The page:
In looking back at the last couple of posts, one particular line about my mortality whacked me upside the head. When I originally wrote the columns, I was both angry and sad about how our society, culture, and politics have slithered into muddy depths. As I reread them, I recognized they were tinged with another emotion: frustration.

I meant absolutely everything I wrote, but I now realize how mad, sad, and frustrated I was and am because I have watched many of my hopes and dreams hit the shitter. I’d known for years that Ronald Reagan really had pulled off a ‘revolution’ against what little was left of The Great Society. And that every following president allowed Reagan’s revolution to keep on keeping on. That’s right, every president, Republican and Democrat. Let’s not forget Clinton proposing that Chicago police enter apartments in the Cabrini Green housing projects without warrants, and Obama’s use of drones

Perhaps even worse than the egregious political acts that have been perpetrated in the name of the War On Terror is the horrible divide I see within our country. It’s loud, nasty, overt and, when virtually any social issue hits the airwaves, the divide becomes flashing neon. It was certainly there during the Vietnam War as well, but not nearly as broad-based, harsh, and multi-issue’d as it is these days. From where I sit we’re engaged in a significant civil war that no one can win. And it saddens me to find myself thinking that way.

But if I’m going to be honest on these pages, I also have to admit that some of my rage, sadness, and frustration have to do with the Golden Years not being very golden. In last year’s NOW I’M 64 post,, I mentioned I had traditionally looked at the stages of life through the philosophical lens of Ortega y Gasset, who more or less divided them as:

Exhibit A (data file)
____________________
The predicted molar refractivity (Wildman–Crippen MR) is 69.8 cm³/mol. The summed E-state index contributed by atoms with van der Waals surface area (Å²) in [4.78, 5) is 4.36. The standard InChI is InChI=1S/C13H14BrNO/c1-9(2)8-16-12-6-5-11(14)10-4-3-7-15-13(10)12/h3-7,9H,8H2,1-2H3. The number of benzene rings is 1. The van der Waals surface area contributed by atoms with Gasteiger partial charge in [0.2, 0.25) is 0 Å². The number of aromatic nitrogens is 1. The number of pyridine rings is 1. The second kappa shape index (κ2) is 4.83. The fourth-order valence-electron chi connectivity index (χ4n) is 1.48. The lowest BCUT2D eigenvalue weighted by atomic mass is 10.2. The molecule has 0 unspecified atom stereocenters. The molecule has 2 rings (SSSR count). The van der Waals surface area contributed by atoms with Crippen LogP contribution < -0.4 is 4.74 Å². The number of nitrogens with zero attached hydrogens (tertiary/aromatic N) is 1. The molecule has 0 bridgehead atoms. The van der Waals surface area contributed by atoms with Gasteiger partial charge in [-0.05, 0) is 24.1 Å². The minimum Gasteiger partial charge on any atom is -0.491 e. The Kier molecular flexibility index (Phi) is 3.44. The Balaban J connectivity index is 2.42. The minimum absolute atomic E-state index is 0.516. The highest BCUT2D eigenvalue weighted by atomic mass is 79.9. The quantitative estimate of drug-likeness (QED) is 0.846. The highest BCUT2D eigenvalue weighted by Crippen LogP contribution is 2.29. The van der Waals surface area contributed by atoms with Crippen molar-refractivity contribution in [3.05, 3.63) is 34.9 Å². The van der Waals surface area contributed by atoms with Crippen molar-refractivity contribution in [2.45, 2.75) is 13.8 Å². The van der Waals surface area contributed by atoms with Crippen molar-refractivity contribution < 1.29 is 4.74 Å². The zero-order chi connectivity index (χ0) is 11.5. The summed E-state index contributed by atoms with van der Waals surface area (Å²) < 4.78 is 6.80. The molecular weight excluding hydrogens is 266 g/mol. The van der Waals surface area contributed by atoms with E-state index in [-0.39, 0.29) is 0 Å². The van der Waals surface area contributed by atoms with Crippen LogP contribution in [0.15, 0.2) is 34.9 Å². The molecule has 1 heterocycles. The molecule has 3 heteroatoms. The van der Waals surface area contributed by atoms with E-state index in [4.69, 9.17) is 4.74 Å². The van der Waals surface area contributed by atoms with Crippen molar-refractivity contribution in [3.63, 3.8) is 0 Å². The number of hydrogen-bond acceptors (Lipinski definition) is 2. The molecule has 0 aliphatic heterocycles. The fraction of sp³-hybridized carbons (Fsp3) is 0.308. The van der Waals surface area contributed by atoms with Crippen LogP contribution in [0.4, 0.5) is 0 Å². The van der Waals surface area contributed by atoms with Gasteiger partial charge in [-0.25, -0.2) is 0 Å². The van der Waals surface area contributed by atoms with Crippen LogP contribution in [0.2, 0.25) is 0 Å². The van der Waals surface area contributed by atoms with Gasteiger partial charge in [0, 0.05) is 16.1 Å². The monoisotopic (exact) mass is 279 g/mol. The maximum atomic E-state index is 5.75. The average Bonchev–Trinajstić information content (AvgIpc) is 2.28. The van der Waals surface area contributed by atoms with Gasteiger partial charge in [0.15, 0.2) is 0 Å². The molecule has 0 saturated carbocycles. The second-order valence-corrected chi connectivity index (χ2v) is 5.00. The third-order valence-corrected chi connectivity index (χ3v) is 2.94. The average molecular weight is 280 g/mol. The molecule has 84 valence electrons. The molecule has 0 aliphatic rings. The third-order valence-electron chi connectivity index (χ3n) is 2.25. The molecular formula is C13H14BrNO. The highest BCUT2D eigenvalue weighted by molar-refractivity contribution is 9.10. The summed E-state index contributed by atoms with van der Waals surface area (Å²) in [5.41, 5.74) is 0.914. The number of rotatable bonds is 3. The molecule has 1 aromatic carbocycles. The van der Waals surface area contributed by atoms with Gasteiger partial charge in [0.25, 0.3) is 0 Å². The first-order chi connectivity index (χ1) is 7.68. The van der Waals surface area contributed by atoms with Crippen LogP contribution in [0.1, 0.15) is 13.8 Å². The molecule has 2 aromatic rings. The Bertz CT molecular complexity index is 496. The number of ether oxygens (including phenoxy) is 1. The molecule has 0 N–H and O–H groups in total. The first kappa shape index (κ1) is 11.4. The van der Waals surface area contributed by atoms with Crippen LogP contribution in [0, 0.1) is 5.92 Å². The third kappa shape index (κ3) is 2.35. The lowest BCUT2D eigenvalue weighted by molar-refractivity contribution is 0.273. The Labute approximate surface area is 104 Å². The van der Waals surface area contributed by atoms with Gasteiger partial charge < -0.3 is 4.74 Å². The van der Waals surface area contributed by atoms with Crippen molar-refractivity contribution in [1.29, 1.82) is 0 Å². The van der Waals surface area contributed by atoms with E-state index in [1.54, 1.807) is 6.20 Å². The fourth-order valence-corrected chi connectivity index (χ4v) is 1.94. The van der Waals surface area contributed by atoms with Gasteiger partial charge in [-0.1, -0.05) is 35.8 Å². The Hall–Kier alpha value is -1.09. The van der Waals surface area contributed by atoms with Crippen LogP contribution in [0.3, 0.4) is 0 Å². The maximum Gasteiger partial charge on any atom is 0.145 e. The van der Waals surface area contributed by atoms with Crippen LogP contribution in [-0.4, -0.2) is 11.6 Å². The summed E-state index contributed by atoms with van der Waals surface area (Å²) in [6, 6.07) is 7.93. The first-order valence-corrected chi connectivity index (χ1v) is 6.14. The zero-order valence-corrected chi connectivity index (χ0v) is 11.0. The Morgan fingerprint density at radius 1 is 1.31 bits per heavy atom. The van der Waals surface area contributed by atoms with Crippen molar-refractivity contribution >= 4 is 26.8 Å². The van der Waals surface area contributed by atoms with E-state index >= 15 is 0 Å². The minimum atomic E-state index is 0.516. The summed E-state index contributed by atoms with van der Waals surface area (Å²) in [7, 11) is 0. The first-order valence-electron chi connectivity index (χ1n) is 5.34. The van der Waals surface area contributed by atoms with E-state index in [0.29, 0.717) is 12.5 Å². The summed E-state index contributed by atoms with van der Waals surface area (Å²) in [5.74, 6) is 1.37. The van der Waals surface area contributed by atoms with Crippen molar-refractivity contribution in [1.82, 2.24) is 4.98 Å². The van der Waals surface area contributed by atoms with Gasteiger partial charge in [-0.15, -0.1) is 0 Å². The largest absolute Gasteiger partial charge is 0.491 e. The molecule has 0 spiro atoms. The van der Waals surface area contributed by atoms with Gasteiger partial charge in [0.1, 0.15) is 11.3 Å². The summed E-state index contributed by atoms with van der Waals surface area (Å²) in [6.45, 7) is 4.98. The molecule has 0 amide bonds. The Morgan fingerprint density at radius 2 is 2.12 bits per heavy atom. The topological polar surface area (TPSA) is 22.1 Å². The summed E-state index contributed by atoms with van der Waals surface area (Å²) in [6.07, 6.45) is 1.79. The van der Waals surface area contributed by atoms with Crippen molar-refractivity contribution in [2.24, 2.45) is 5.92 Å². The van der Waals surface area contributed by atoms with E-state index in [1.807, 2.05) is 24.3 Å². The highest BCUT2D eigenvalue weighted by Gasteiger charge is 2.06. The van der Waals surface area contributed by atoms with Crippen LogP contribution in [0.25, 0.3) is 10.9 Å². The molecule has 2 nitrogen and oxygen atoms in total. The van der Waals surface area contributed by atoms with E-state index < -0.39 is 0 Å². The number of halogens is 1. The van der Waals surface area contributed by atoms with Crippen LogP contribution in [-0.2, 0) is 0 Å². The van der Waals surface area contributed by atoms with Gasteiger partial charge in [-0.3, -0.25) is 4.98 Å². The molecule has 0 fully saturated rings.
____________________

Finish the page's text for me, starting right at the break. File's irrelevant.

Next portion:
1. Childhood, age 0-15

2. Youth, ages 15-30.

3. Initiation, ages 30-45

4. Dominance, ages 45-60.

5. Wisdom, ages 60 and up.

Now I know that Ortega y Gasset omits an important something. Reality. Unless he encompasses old age under his rubric of “Wisdom.”

I could list the age complaints, but I’d sound like an old Jew sitting with friends around the dinner table kvetching about all our physical ailments. (Uhh, wait a minute, I am an alta cocker who does sit with friends around the dinner table while we complain about our physical ailments). But instead I’ll use just one example.

The Squeeze. Above you the pressure of parents who are very old, infirm, dying, or dead that you care or cared for. Below you, but rising, are the kids, if you have them. No matter their age, you still feel the concern, anxiety, and fear about what life in this world, in this country, at this time, will deliver. Hence The Squeeze.

Somehow this wasn’t what I anticipated, though had I given reality more consideration, it probably wouldn’t have come as a surprise.

How foolish to imagine the Golden Years meant The Life of Riley. Or the carefree existence of travel and living in different parts of the world for a few months at a time, all the while continuing to write, practice my sax, and, when I was around at home, play softball. (The last should have been a harbinger when I blew my shoulder out on the ball field—but, alas, it wasn’t. I must have been blinded—by Oxycodone and alcohol).

I have no plans to curl up and cry when I turn 65. In fact, I’m eager for it to come so I can qualify for Medicare and get out from under a $700.00 dollar a month health insurance bill. But my expectations for these Golden Years have diminished, which, in the scheme of things might not be so bad given I usually deal okay with reality. But I can’t deny the hurt of no longer being able to hope for a much better and fairer world. And, to a lesser degree, whatever my personal losses might be given old age and The Squeeze.

But, like the man says, “It is what it is,” and I could always take a punch.

The trouble with young writers is that they are all in their sixties. ~ W. Somerset Maugham


I’ll be turning sixty five this July so you’d think I would have known better. From the time I quit college, I had no belief that what passes for democracy in this country could be seriously reformed through our existing institutions. I distrusted both major political parties and doubted it was possible to ever create a significant or even viable third.